Andrew designed and built the dairy’s milking parlor. Adding a creamery of their own, where the gelato recipe they are perfecting can be processed on-site, is the next step toward reaching their goals. They’re also planning to add an on-farm store where the gelato can be sold directly to the consumer.

This will allow them to connect directly with customers. A key component of Hidden Pastures Dairy’s business plan is providing customers with an educational experience where they can learn about the animals that provided the raw ingredient as well as the people who crafted the food.

The Places are currently in the product development stage of making their gelato a reality. Gelato – rather than the ice cream or cheese they’ve also considered – will be their flagship product and is the key to the entire creamery concept.

“Really, for it to work, it needs to be an affordable product people are willing to try,” Place says. “We run into people who love goat products – and those who don’t love goat products. Through education and sampling, we need to get folks who are not in favor of goat products to give our gelato a taste because it isn’t what they would expect, and they would love it.”

With the money from the Farm Bureau award, the Places can purchase the needed processing equipment. They’ll be visiting more creameries to finalize their own creamery design plans and will work with their New York state Department of Agriculture and Markets advisers to implement those plans to process and market their own goat milk gelato.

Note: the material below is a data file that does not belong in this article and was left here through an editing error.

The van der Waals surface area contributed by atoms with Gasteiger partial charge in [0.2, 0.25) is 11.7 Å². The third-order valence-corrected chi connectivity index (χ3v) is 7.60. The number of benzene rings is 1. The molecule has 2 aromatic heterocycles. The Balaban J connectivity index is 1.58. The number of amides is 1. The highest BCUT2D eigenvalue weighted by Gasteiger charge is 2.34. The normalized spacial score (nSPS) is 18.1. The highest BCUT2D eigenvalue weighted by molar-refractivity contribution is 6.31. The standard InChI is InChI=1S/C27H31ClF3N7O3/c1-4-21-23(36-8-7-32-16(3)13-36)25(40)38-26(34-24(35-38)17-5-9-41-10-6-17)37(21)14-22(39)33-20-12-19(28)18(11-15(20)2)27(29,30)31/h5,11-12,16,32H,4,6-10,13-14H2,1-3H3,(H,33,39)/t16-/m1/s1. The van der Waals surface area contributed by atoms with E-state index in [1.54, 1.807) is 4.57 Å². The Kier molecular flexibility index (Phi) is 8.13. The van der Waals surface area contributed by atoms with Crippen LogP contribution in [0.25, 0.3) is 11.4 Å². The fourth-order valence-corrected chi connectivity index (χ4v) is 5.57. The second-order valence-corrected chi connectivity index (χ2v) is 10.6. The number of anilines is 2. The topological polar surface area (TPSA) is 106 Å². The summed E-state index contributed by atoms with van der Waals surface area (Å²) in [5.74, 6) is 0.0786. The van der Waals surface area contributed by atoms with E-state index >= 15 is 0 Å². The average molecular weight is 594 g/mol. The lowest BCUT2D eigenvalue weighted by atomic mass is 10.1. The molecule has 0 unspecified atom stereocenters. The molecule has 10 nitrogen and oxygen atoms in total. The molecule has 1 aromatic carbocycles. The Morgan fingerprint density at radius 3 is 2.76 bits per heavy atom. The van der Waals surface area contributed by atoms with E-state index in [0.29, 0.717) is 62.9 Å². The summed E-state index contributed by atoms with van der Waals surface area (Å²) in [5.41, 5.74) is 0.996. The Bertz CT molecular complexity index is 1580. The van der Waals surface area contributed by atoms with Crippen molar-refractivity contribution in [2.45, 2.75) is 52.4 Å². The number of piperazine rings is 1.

“This is also a huge hurdle as we learn about how to market and create a demanded product,” Place says. “When a consumer picks our product, I want them to be able to feel good about eating it. Knowing a farmer raised the animal and also made the product and can tell you all about it is key. We love talking about our product, and we do have some experience with sales.”

The Places’ business plan includes eventually selling to local restaurants and grocery stores, as well as having their gelato available through vendors in New York City. But the on-farm creamery and storefront is the essence of their plan.

They selected their land both for the pasture and for its prime location along a major roadway in their rural community, realizing early on direct marketing would be a primary component of their dairy.

“If we are successful, we will be operating a creamery and farm store on-site. We would need to scale back with our day jobs and probably also hire help to make all of this possible,” Place says. “We don’t really know how big it could become, but we hope it grows into a business our children can have an opportunity to be a part of and raise their families from the farm.”  end mark

PHOTO 1: Andrew and Blake Place with their two young children.

PHOTO 2: The mixed breed dairy goat herd comes in from the pastures for milking. 

PHOTO 3: Andrew Place in the milking parlor, which he designed himself. Photos courtesy of Hidden Pastures Dairy.

Tamara Scully, a freelance writer based in northwestern New Jersey, specializes in agricultural and food system topics.

The video the Places produced as a part of the American Farm Bureau Federation’s 2018 Farm Bureau Rural Entrepreneurship Challenge entry can be viewed at: YouTube for “Hidden Pastures Goat Dairy.”